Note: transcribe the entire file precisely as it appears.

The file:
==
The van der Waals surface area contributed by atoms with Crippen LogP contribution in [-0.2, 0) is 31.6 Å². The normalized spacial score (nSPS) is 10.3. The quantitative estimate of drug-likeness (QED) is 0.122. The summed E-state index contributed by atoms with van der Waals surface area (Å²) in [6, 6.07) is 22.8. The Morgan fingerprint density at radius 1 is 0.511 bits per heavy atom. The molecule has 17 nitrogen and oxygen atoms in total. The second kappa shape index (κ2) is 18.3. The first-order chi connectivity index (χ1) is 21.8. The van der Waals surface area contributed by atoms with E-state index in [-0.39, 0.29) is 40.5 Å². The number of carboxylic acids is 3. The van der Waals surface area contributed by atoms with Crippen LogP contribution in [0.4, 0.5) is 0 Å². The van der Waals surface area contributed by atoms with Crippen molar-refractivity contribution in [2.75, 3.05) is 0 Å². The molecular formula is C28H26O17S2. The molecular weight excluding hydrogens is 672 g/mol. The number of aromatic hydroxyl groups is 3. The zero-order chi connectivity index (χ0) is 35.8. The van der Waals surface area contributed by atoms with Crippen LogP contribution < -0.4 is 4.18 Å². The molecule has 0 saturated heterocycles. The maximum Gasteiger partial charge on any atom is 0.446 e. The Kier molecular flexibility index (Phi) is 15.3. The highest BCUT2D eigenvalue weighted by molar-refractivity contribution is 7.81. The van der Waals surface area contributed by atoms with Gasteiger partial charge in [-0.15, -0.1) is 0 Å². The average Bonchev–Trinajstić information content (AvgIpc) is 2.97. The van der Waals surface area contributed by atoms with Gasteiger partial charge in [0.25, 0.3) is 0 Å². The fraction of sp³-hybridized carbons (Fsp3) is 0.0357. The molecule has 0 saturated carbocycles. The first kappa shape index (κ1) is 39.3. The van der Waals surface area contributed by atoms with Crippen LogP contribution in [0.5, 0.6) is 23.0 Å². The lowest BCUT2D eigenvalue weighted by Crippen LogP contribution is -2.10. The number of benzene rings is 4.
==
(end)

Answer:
The van der Waals surface area contributed by atoms with Crippen LogP contribution in [-0.2, 0) is 31.6 Å². The normalized spacial score (nSPS) is 10.3. The quantitative estimate of drug-likeness (QED) is 0.122. The summed E-state index contributed by atoms with van der Waals surface area (Å²) in [6, 6.07) is 22.8. The Morgan fingerprint density at radius 1 is 0.511 bits per heavy atom. The molecule has 17 nitrogen and oxygen atoms in total. The second kappa shape index (κ2) is 18.3. The first-order chi connectivity index (χ1) is 21.8. The van der Waals surface area contributed by atoms with E-state index in [-0.39, 0.29) is 40.5 Å². The number of carboxylic acids is 3. The van der Waals surface area contributed by atoms with Crippen LogP contribution in [0.4, 0.5) is 0 Å². The van der Waals surface area contributed by atoms with Crippen molar-refractivity contribution in [2.75, 3.05) is 0 Å². The molecular formula is C28H26O17S2. The molecular weight excluding hydrogens is 672 g/mol. The number of aromatic hydroxyl groups is 3. The zero-order chi connectivity index (χ0) is 35.8. The van der Waals surface area contributed by atoms with Crippen LogP contribution < -0.4 is 4.18 Å². The molecule has 0 saturated heterocycles. The maximum Gasteiger partial charge on any atom is 0.446 e. The Kier molecular flexibility index (Phi) is 15.3. The highest BCUT2D eigenvalue weighted by molar-refractivity contribution is 7.81. The van der Waals surface area contributed by atoms with Gasteiger partial charge in [-0.15, -0.1) is 0 Å². The average Bonchev–Trinajstić information content (AvgIpc) is 2.97. The van der Waals surface area contributed by atoms with Gasteiger partial charge in [0.25, 0.3) is 0 Å². The fraction of sp³-hybridized carbons (Fsp3) is 0.0357. The molecule has 0 saturated carbocycles. The first kappa shape index (κ1) is 39.3. The van der Waals surface area contributed by atoms with Crippen LogP contribution in [0.5, 0.6) is 23.0 Å². The lowest BCUT2D eigenvalue weighted by Crippen LogP contribution is -2.10. The number of benzene rings is 4.